Students from the Zina Linnik Project Discuss $3.5m Parks Campaign

March 16, 2010

TACOMA, Wash. – College students will be taking notes as schoolchildren almost half their age give an unusual public talk next week. About a dozen McCarver Elementary School graduates will be describing what they went through to honor the memory of their 12-year-old classmate Zina Linnik, after she was tragically kidnapped and murdered in July 2007.

The schoolchildren will talk about the confusion and pain following the highly-publicized event, and how they managed to motivate a small legion of teachers, politicians, and families to help them raise $3.5 million for the renovation of two Tacoma parks in Linnik’s memory.

“From the Classroom to the Community—Making Change Happen” will start at 6 p.m. on Monday, March 22 in Trimble Forum on the University of Puget Sound campus. The panel discussion is designed to help teachers-to-be from Puget Sound’s School of Education and others interested in community development to understand how the children have been so successful with their fundraising campaign. The public is welcome to attend.

Puget Sound professors who helped organize the event said the Zina Linnik Project is a remarkable model of community activism. Over the past two years, the McCarver students have testified before Tacoma City Council, the House Capital Budget Committee, Tacoma School Board, and the Metro Parks Board. They have also met personally with Gov. Christine Gregoire. The students have written strategic papers for class, raised funds through donations, appeared on television, collaborated with University of Washington landscape and urban design students to build models of their ideas for the parks, and motivated much of Tacoma to get behind their campaign.

“The project has not only been a huge success in terms of what it promises for the community, it has radically transformed the kids,” said Monica DeHart, associate professor in comparative sociology and panel co-organizer with School of Education Professor Amy Ryken. “This process has really made them realize their ability to achieve things, and to take community issues into their own hands and do something about it.”

DeHart and two Puget Sound comparative sociology seniors are doing independent research into exactly what lies behind the success of this youth-inspired campaign. If they can find a methodology to replicate the project, it could provide a means for other communities to rally support for neighborhood improvements. It could also guide schools and parents who wish to equip young people with the skills to make a difference in their neighborhoods. The research will seek to describe the steps taken and the local impact of the project.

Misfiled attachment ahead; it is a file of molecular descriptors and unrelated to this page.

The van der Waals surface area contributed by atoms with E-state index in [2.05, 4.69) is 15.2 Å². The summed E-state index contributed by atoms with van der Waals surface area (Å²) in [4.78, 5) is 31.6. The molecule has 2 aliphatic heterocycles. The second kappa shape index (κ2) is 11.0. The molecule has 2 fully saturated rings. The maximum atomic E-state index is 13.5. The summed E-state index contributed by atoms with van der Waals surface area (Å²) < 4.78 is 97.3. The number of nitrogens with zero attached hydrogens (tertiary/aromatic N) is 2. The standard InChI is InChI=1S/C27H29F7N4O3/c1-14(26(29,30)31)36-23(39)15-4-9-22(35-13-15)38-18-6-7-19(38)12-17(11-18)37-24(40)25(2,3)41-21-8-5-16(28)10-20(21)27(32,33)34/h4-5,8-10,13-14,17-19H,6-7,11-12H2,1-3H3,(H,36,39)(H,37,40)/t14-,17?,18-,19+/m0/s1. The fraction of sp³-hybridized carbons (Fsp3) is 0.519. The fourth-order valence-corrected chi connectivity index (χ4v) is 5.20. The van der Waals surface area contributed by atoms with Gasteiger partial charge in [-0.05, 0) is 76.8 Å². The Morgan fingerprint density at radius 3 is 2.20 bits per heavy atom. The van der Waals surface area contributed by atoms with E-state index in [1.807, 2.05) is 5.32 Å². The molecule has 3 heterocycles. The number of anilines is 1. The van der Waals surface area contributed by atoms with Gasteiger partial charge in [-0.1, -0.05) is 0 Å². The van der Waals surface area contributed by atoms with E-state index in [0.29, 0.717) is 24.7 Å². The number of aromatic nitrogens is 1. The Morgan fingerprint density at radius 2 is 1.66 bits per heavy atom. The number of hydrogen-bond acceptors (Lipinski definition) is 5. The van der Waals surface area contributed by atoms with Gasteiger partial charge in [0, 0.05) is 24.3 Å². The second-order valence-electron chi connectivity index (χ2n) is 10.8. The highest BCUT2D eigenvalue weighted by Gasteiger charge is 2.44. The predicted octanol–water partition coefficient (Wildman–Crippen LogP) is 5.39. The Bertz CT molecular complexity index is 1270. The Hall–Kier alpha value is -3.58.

“I used to be a closed-door teacher,” said McCarver teacher Sheila Haase. “But after this process, I have been amazed at what has transpired with the involvement of my class in a real project and by inviting people into our classroom. I will never teach the same way again!”

The panel event is cosponsored by Puget Sound’s Civic Scholarship Initiative, Department of Comparative Sociology, School of Education, and Environmental Policy and Decision Making program. More events will follow, including visits by Puget Sound students to McCarver Elementary School and a trip by the school’s fifth graders to the college, where they will sit in on two classes and tour the campus.

The goal of the Zina Linnik Project is to build a new playground, community and school gardens, plaza, and reading circle at McCarver Park in the Hilltop neighborhood, as well as a playground, “sprayground" water feature, and community plaza at Wright Park in Central Tacoma, said Drew Ebersole, executive director of the Greater Metro Parks Foundation, the nonprofit fundraising arm of Metro Parks Tacoma.

“These two parks, which bookend and bridge the Hilltop neighborhood, will be attractive, safe spaces for children and families to gather, play, and build community,” Ebersole said. “They will significantly impact many lives—and what is even more impressive, is how these children are bringing them from vision to reality.”

For more information on the Zina Linnik Project visit:

Tweet this: Hear from McCarver school pupils how they ran the $3.5m Zina Linnik project. @univpugetsound, 6pm, Mon. Mar. 22.

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